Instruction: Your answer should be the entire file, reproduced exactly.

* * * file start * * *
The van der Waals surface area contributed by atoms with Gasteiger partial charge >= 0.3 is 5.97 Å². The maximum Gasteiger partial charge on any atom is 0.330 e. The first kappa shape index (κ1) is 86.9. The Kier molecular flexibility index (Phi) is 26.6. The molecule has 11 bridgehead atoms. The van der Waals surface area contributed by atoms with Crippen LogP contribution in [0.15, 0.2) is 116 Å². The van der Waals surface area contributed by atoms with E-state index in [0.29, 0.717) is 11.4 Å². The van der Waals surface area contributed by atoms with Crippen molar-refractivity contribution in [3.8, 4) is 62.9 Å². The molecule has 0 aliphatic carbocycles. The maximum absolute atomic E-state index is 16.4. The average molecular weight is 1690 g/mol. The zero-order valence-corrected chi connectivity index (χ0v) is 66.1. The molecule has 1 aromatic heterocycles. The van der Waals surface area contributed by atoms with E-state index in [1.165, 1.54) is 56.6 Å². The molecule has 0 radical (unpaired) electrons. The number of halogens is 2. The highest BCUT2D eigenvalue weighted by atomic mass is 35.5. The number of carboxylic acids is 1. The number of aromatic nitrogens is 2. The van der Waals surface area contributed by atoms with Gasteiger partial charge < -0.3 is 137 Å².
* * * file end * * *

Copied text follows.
The van der Waals surface area contributed by atoms with Gasteiger partial charge >= 0.3 is 5.97 Å². The maximum Gasteiger partial charge on any atom is 0.330 e. The first kappa shape index (κ1) is 86.9. The Kier molecular flexibility index (Phi) is 26.6. The molecule has 11 bridgehead atoms. The van der Waals surface area contributed by atoms with Crippen LogP contribution in [0.15, 0.2) is 116 Å². The van der Waals surface area contributed by atoms with E-state index in [0.29, 0.717) is 11.4 Å². The van der Waals surface area contributed by atoms with Crippen molar-refractivity contribution in [3.8, 4) is 62.9 Å². The molecule has 0 aliphatic carbocycles. The maximum absolute atomic E-state index is 16.4. The average molecular weight is 1690 g/mol. The zero-order valence-corrected chi connectivity index (χ0v) is 66.1. The molecule has 1 aromatic heterocycles. The van der Waals surface area contributed by atoms with E-state index in [1.165, 1.54) is 56.6 Å². The molecule has 0 radical (unpaired) electrons. The number of halogens is 2. The highest BCUT2D eigenvalue weighted by atomic mass is 35.5. The number of carboxylic acids is 1. The number of aromatic nitrogens is 2. The van der Waals surface area contributed by atoms with Gasteiger partial charge < -0.3 is 137 Å².